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Cosmic Space

Slush on Ceres widens hopes for water worlds

Even before NASA’s Dawn probe mapped Ceres in detail in 2015, scientists suspected that the dwarf planet was a water world. Now they’ve traced Ceres’ upwellings of salty slush and mud to reservoirs deep beneath the surface.

The details came out this week in a package of papers published by Nature Astronomy, Nature Geoscience and Nature Communications. The findings serve as a fitting coda to an 11-year mission that almost didn’t happen, but ultimately succeeded in solving many of the mysteries surrounding Ceres as well as its sister asteroid Vesta.

For example, consider the bright spots in Ceres’ Occator Crater, which some have likened to “alien headlights.” The reflectivity is due to a crust of sodium carbonate, a salt left behind by the evaporation of briny water that percolated up to the surface.

Gravity readings gathered during the latter days of Dawn’s mission led scientists to conclude that the brine came from a reservoir that’s 25 miles deep and hundreds of miles wide.

In one of the bright spots, known as Cerealia Facula, Dawn’s instruments detected a concentration of hydrated salt compounds. The fact that those compounds are still hydrated suggest that they must have reached the surface relatively recently — perhaps within the past few centuries. That suggests that the transfer of liquid material from Ceres’ deep reservoir is continuing.

“For the large deposit at Cerealia Facula, the bulk of the salts were supplied from a slushy area just beneath the surface that was melted by the heat of the impact that formed the crater about 20 million years ago,” Dawn principal investigator, Carol Raymond, explained in a news release. “The impact heat subsided after a few million years; however, the impact also created large fractures that could reach the deep, long-lived reservoir, allowing brine to continue percolating to the surface.”

Dawn’s scientists saw additional evidence for Ceres’ active, slush-based geology in the presence of conical hills reminiscent of earthly features known as pingos. On Earth, pingos are formed when pressurized groundwater freezes beneath the surface and pushes up the soil above. Similar geological structures have been observed on Mars.

On icy moons such as Europa, Enceladus and Titan, geological activity is primarily driven by gravitational interactions with their parent planets. The fact that Ceres is geologically active, even though its crust is not being flexed by a nearby planet, widens the possibilities for finding slush or liquid water deep within ice-rich worlds in the main asteroid belt, the Kuiper Belt and elsewhere.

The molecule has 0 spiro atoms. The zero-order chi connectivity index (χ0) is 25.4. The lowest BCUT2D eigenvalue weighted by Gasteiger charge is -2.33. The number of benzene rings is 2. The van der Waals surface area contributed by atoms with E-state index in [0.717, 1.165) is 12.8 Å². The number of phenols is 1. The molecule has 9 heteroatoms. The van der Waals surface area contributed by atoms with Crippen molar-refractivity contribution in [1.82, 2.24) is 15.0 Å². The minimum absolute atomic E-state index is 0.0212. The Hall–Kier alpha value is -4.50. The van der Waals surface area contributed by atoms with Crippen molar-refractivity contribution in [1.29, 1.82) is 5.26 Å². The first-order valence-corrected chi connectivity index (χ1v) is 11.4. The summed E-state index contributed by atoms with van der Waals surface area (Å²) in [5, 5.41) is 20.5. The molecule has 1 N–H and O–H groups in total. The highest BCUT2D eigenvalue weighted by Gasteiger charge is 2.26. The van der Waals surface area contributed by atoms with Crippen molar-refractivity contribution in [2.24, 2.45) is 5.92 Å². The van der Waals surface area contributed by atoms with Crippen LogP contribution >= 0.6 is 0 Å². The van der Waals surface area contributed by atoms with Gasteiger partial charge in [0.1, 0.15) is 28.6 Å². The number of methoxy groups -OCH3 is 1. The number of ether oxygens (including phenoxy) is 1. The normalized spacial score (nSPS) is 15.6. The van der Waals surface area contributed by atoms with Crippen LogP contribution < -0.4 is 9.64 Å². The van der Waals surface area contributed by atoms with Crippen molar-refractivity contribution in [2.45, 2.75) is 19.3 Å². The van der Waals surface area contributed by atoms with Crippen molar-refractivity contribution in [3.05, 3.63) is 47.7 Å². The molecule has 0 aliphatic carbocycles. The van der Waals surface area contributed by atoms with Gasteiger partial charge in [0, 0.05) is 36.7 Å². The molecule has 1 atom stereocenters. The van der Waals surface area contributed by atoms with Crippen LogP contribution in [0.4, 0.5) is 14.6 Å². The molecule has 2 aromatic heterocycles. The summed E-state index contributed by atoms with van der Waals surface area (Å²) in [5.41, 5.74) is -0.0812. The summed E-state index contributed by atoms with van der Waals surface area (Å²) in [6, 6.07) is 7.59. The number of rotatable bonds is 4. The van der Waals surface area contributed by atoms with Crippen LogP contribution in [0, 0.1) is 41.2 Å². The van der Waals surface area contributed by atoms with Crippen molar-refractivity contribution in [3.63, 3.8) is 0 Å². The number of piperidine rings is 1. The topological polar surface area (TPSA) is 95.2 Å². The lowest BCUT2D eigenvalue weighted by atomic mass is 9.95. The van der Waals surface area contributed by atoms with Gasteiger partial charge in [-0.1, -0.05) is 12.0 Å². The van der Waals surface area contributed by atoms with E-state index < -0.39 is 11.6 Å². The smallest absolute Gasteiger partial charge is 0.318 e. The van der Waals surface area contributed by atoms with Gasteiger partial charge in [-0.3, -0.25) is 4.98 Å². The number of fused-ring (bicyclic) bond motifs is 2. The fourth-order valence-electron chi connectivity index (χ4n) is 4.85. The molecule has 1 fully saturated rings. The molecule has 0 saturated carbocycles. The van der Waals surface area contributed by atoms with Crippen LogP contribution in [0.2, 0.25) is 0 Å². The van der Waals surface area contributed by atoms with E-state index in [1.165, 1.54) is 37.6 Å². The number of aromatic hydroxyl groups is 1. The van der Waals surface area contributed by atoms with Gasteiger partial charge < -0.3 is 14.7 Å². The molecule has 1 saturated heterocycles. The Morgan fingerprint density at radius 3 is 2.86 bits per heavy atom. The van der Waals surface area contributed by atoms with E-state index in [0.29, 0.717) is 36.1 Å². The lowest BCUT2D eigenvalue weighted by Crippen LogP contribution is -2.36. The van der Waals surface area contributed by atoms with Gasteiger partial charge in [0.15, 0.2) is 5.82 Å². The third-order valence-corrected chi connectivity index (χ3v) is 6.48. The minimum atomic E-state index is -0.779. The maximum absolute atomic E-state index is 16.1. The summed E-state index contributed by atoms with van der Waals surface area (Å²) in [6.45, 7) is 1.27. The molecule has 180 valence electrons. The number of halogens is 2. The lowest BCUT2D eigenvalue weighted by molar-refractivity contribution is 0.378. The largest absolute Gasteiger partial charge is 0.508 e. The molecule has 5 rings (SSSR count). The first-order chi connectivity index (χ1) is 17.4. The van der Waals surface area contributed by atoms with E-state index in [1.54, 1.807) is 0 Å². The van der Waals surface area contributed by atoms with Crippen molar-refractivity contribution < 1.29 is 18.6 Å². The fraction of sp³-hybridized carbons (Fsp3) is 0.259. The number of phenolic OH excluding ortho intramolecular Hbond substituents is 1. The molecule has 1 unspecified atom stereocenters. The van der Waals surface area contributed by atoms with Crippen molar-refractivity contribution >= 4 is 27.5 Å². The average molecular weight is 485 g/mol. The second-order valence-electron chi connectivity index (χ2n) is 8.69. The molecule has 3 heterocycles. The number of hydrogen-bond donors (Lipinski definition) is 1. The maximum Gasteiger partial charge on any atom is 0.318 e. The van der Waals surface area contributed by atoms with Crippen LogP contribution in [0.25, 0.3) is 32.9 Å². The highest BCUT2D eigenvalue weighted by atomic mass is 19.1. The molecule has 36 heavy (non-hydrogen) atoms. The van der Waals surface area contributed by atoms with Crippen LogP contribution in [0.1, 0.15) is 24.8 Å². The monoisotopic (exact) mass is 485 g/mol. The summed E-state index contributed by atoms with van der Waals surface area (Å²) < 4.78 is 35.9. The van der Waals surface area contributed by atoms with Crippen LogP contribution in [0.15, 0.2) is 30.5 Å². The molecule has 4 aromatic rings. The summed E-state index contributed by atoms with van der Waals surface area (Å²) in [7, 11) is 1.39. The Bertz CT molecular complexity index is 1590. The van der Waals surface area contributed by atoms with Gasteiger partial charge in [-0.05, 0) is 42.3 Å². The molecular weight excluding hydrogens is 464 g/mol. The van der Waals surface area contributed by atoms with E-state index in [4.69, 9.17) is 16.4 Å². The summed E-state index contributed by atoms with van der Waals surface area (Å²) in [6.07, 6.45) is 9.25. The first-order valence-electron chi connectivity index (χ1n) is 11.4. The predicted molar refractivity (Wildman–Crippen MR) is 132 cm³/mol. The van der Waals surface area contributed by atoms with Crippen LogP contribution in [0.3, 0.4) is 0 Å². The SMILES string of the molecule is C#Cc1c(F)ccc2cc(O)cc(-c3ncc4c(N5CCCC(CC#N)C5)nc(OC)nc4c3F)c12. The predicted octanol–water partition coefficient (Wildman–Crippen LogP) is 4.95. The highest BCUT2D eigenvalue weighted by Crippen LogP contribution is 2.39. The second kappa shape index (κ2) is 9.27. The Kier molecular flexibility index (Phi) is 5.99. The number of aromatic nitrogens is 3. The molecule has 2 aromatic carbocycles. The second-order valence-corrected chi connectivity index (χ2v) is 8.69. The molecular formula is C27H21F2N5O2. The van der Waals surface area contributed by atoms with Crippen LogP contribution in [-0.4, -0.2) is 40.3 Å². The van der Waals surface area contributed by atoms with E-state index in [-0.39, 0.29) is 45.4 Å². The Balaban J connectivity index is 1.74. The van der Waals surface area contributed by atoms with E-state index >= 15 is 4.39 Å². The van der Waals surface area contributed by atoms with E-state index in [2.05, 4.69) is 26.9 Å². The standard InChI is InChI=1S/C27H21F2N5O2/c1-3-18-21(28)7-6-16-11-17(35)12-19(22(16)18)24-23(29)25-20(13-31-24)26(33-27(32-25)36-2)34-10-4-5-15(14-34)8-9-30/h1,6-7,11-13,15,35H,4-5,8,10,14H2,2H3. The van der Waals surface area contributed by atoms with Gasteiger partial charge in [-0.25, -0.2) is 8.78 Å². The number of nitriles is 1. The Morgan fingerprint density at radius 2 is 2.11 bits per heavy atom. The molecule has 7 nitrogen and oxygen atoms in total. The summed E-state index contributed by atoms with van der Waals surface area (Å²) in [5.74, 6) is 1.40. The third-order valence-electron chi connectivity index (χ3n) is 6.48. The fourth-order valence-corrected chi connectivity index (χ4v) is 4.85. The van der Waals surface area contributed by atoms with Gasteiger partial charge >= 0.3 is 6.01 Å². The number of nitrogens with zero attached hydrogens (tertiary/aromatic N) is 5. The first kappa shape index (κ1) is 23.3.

The data-gathering phase of Dawn’s mission ended in 2018, and the dead spacecraft is now silently circling Ceres. But decades or centuries from now, the scientific findings resulting from the mission just might guide explorers to new kinds of interplanetary watering holes.

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Solar system’s farthest-out known object is … Farout

Farout
An artist’s conception shows the distant object known as 2018 VG18 or “Farout.” (Carnegie Institution for Science Illustration / Roberto Molar Candanosa)

Astronomers say they’ve discovered the most distant body ever observed in our solar system, a potential dwarf planet that’s about 11 billion miles from the sun.

Its nickname? “Farout.”

The far-out object — which is also known by its more official but less colorful designation, 2018 VG18 — was detected with Japan’s 8-meter Subaru Telescope in Hawaii during a campaign to look for extremely distant solar system objects, including a hypothetical Planet X or Planet Nine.

Further observations to confirm Farout’s distance and determine its brightness and color were made with the 6.5-meter Magellan Telescopes at the Carnegie Institution for Science’s Las Campanas Observatory in Chile. The observations were reported today in a circular distributed by the International Astronomical Union’s Minor Planet Center.

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Dawn probe falls silent, ending mission to Ceres

Dawn's view of Ceres
This photo of Ceres and the bright regions in Occator Crater was one of the last views NASA’s Dawn spacecraft transmitted before it completed its mission. This view, which faces south, was captured on Sept. 1 from an altitude of 2,340 miles as the spacecraft was ascending in its elliptical orbit. (NASA / JPL-Caltech / UCLA / MPS / DLR / IDA Photo)